Is the church founded on fear?

I was recently asked why people in churches would feel fearful in a community that is supposed to be about love.

I can only speak from my own experiences of church, and for the most part these have been positive. I have experienced much love and acceptance in the church and have tried to return this. John the Evangelist wrote, ‘There is no fear in love. But perfect love drives out fear, because fear has to do with punishment’. I think it is true that where love is complete there is no fear; of rejection, of not coming up to the standard, of being different etc. When someone loves you to this extent it really is liberating. Ultimately this is what I believe about God and also about what faith communities should embody: love and acceptance of all, valuing and nurturing the divine in everyone, no matter where they are in their understanding of faith, and irrespective of gender, race, sexuality etc.

So why is there often an underlying fear to faith?

I think within any community there is a natural fear of ‘difference’ and an inclination over time for communities to become more conservative i.e. preserving the community becomes more and more important. We naturally feel safer with those who agree with us and I think it would be very difficult to eliminate this from the church completely. However there does seem to be an issue with fear especially in more fundamentalist and evangelical contexts. I suspect this is down to a belief in a literal hell, and the understanding of ‘salvation’ as an acceptance of (or submission to) a set of beliefs. This leads to ultimate authority given to those who can correctly interpret the Bible and mediate the ‘correct’ truth, and a suspicion of those who question or doubt these interpretations. In this understanding, those who challenge the ‘correct’ truth are to be feared because they are literally jeopardising the eternal future of others in the community.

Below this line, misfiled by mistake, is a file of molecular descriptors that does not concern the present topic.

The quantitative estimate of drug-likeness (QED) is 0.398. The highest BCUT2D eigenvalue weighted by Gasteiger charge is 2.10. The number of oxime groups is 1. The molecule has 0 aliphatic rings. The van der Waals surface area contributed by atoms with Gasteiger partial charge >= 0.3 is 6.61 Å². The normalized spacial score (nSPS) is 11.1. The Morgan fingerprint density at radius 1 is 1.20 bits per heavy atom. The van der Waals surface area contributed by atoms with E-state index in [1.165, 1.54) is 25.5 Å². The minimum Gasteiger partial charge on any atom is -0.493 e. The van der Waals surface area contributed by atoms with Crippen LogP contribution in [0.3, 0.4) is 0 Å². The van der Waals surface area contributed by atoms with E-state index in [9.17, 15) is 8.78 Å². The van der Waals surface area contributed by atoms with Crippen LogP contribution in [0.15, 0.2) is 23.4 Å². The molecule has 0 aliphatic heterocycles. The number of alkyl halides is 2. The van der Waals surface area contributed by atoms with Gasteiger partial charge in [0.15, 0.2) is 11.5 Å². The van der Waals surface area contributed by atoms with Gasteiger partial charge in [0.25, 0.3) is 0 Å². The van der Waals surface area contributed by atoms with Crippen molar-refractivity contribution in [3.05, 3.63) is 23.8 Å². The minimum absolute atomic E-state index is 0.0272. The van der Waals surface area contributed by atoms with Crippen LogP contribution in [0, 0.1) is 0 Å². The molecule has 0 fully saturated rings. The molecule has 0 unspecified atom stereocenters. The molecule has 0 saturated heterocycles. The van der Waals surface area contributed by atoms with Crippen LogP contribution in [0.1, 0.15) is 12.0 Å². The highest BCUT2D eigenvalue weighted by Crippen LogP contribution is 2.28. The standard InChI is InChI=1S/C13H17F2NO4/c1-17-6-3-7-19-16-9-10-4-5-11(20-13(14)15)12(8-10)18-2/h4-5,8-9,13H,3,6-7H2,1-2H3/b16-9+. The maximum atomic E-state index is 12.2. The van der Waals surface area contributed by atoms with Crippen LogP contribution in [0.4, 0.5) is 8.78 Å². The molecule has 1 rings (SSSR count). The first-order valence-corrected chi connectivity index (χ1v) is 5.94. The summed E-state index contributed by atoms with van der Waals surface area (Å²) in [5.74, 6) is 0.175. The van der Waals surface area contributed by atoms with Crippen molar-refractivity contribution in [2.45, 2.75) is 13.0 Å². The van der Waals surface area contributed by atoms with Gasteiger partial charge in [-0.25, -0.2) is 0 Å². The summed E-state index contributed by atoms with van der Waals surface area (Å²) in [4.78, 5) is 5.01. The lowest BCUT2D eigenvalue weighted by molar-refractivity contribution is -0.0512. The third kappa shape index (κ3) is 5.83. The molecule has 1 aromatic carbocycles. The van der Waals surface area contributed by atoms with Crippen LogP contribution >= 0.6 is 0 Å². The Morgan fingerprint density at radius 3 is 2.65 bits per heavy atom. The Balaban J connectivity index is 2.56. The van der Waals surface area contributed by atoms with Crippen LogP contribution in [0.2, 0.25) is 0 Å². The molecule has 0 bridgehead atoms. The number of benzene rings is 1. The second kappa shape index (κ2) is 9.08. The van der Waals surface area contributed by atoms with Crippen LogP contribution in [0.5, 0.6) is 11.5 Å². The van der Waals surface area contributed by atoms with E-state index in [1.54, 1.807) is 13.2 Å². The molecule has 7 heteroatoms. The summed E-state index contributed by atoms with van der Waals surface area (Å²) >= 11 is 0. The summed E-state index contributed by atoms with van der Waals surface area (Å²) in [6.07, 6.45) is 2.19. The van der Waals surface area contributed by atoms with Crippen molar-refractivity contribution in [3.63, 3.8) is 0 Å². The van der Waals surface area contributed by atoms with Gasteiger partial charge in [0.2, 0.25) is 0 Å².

However I feel this is more of a justification rather than the actual reason. Belief in hell is a little too abstract for most people for it to govern their everyday behaviour. A less abstract proxy is that questioning of ‘correct’ beliefs is threatening to the power structures within the organisation. Leaders have been assigned the responsibility and accountability for correct belief and practice; for the rest their responsibility is to submit to this authority. If belonging is based on believing the right things, and the right things are determined by the leaders; then questioning these beliefs questions those in authority and therefore threatens their legitimacy, and the stability of the organisation.

At the very least this can lead to a wariness to explore questions and doubts, and sometimes to outright hostility and shaming. Ironically this can lead to a situation I have witnessed, where visitors and enquirers are welcomed and accepted with open arms, but those who have been part of the community for a long time are discouraged from questioning practices or expressing doubts, and those with the courage to do so are treated as dangerous. Many are unaffected by this and are happy to conform, secure that their leaders are doing the hard work in working out what to believe. For others who cannot help but question, their doubts can be accompanied by a deep-seated anxiety or fear. What will others think? What will the leaders think? Will I lose my friends? What if I am wrong? What if I am risking hell and damnation? For those who have experienced and been burned by a fundamentalist community it can be hard to go back and try again for fear of being hurt all over again.

I believe that an authentic faith must leave room for doubt, that authentic community is based on acceptance not conformity, and that a church that truly incarnates the presence of Jesus will be inclusive to all. I haven’t got space here to expand on this but I believe there are strong theological and biblical justifications for this conviction.